Skip, Dennis and I are most certainly a team when it comes to the direction of Paris on Ponce and PoP Marche. I will say though, that I am ridiculously focused on making sure that not only does our new “PoP Marche” have something for everyone, but that the individual booths are very specific to a given lifestyle. I want them to be little complete worlds unto themselves. I want PoP Marche to be startling. From space to space, you are jarred into a whole different vision. Eventually I would like a book store, a toy store, a cafe, a prop studio, an in-house upholstery shop, a gallery for local artists, even a barbershop would be fun. Come, play, experience, purchase, participate and enjoy yourself, and know that the next time you walk in, you will see whole new installations.

What event has been the most fun and exciting for you at PoP?

When we made the giant paper Marie Antoinette for “The Next Cool Event” that was a great crafting project, and the way it was received as compared to other businesses very expensive displays was really satisfying. Our aim was to show that we could make the most ordinary of mediums be extraordinary. Clever beats a dollar bill every time.

Truthfully, though, I’m most excited about the upcoming Bastille Day Festival. I’ve thrown a lot of parties, weddings and charity events before, but never a festival, and never for a guest count that I can’t even imagine. The idea of making it an annual festival is really thrilling, too. Cementing Paris on Ponce in the community as a bohemian playground for artists, writers, performers and dreamers feels like not only is it attainable, but just over the horizon.

If you hadn’t become an Interior Decorator, what might have you done?

I think that it is compulsive for me to create and interpret. Everything. I’ve been sewing and creating my own wardrobe since I was seven. I am no fine artist, but I love to sculpt. Industrial design and furniture design are fascinating to me because you genuinely get to create objects that engage people and serve practical purposes. I have built couches, tables, chairs, and the reinterpretation of leftover furniture pieces through re-upholstery and faux finishes has been a lot of fun lately.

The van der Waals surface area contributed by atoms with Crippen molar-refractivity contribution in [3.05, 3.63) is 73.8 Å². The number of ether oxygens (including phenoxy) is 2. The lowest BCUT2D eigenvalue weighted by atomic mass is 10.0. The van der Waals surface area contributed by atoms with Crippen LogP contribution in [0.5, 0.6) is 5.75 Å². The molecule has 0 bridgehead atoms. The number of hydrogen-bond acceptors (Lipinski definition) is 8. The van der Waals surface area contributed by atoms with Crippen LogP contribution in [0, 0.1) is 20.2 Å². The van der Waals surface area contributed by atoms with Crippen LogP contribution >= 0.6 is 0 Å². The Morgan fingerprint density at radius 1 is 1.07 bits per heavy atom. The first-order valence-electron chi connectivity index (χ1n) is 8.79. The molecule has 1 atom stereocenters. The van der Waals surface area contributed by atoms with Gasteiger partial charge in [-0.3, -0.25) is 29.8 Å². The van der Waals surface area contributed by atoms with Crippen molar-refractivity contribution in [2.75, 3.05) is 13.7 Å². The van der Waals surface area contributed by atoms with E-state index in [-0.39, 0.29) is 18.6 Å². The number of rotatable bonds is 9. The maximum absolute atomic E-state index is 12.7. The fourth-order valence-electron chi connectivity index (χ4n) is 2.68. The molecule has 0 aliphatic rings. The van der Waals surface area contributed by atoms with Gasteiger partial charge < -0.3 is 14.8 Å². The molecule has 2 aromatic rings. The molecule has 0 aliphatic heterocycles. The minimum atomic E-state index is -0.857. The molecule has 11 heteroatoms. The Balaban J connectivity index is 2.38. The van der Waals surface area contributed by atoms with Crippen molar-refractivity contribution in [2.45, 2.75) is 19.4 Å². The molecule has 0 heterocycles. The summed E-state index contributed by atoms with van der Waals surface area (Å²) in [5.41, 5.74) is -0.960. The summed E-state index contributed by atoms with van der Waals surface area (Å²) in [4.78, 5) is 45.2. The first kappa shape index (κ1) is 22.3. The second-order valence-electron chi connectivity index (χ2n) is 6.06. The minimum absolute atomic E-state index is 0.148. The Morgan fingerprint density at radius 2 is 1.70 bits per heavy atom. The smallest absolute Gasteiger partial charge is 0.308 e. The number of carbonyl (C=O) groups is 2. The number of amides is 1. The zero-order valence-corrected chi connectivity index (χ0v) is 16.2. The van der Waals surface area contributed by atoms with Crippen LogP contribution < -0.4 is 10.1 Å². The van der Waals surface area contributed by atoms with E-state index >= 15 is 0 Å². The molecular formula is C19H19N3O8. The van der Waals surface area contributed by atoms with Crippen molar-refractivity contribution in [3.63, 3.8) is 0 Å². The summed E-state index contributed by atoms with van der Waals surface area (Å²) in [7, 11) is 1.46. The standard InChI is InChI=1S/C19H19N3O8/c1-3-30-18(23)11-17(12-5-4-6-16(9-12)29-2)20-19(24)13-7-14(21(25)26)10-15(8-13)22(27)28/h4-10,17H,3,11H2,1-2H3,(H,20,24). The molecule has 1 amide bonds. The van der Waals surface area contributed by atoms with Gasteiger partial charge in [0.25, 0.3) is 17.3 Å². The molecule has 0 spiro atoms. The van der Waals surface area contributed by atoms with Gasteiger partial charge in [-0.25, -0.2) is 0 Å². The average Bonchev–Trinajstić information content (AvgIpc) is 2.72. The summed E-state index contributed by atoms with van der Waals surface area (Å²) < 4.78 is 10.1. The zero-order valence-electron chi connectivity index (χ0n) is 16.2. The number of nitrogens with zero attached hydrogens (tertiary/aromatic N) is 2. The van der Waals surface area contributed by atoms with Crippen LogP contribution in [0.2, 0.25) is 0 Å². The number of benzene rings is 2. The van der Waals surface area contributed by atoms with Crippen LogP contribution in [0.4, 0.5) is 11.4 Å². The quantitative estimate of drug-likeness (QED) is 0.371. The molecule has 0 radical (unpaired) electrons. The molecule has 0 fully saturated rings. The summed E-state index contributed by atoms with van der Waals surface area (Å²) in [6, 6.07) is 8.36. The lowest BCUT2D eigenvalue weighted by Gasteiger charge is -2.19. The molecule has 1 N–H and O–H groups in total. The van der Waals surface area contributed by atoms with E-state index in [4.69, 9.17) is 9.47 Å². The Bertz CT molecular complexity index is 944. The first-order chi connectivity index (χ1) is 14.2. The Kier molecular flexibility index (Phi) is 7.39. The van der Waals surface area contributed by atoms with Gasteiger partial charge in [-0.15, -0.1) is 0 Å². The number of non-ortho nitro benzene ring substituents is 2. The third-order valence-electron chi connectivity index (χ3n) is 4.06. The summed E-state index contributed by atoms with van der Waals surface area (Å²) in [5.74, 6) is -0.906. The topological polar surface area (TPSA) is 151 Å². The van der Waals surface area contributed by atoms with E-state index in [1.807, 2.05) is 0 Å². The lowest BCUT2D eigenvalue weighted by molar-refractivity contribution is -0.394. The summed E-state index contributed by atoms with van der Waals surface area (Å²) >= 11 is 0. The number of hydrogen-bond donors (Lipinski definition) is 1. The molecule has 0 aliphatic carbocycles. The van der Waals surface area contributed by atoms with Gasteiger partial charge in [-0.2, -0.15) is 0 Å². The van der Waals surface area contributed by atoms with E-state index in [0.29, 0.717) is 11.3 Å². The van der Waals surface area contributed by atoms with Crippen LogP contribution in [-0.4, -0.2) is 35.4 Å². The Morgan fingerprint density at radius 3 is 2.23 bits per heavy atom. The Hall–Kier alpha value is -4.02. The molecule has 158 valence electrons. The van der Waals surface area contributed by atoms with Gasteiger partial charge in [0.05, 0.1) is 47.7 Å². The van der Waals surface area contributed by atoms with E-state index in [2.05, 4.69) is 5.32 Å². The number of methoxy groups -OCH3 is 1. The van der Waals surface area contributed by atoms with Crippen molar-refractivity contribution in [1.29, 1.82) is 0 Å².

Did you ever expect to be involved in events coordinating and what is your role in the events that take place there?

I throw parties. I love throwing parties. I love them so much I became an officiant so that I get an excuse to participate in other peoples’ parties – kidding – kind of!  Throwing an event is like a shorter, more satisfying version of designing an interior. You come up with a concept and a budget, pull it all together while trying to make it surprising and clever, and everyone has a great time. The one large drawback comparatively is that it’s all temporary. A great party is a great memory, and nothing practical that someone can utilize in the future. But, of course, one’s life is simply a collection of memories, so it is pretty important when you think of it that way. I love the idea especially of doing this Bastille Day Festival here, aligning and showcasing these artists and performers so that they can get paid for being brave and creative. In the future, I would love to make it a fundraising event for the Atlanta arts community.

As far as most of the private events in Le Maison Rouge goes, Dennis is the resident event coordinator, but concerning our previous opening gala, auctions, the upcoming Halloween party, I anticipate that my extra special brand of nonsense will be all over that.

What do you see yourself doing five years from now?

Smiling. Laughing. Building. Learning. Becoming better, brighter and more honest about everything I do. I know that I am extremely lucky to be where I’m at. In this city, in this store, with such great bosses who never red-tape my visions. And I know that I’m here because I work really hard to make this life as full as possible, and that means saying “yes’ when others say “no,” looking for the silver lining, and being creative with difficult situations. There is always a way to make things work if you just breathe, be humble about your perspectives, and take those big leaps. Kind of like when I jumped out of a plane last year on my birthday and the parachute collapsed 30 feet from the ground…Wait-that didn’t work out so well – but I’m still glad I did it.

If I can help to pull off this new vision, this bohemian playground, creating a new corner of culture, I will be a very happy girl and then maybe a whole new endeavor. I’ve been too lucky thus far to plot my future.

Note: All photos are courtesy of Nicolette Valdespino and used with permission.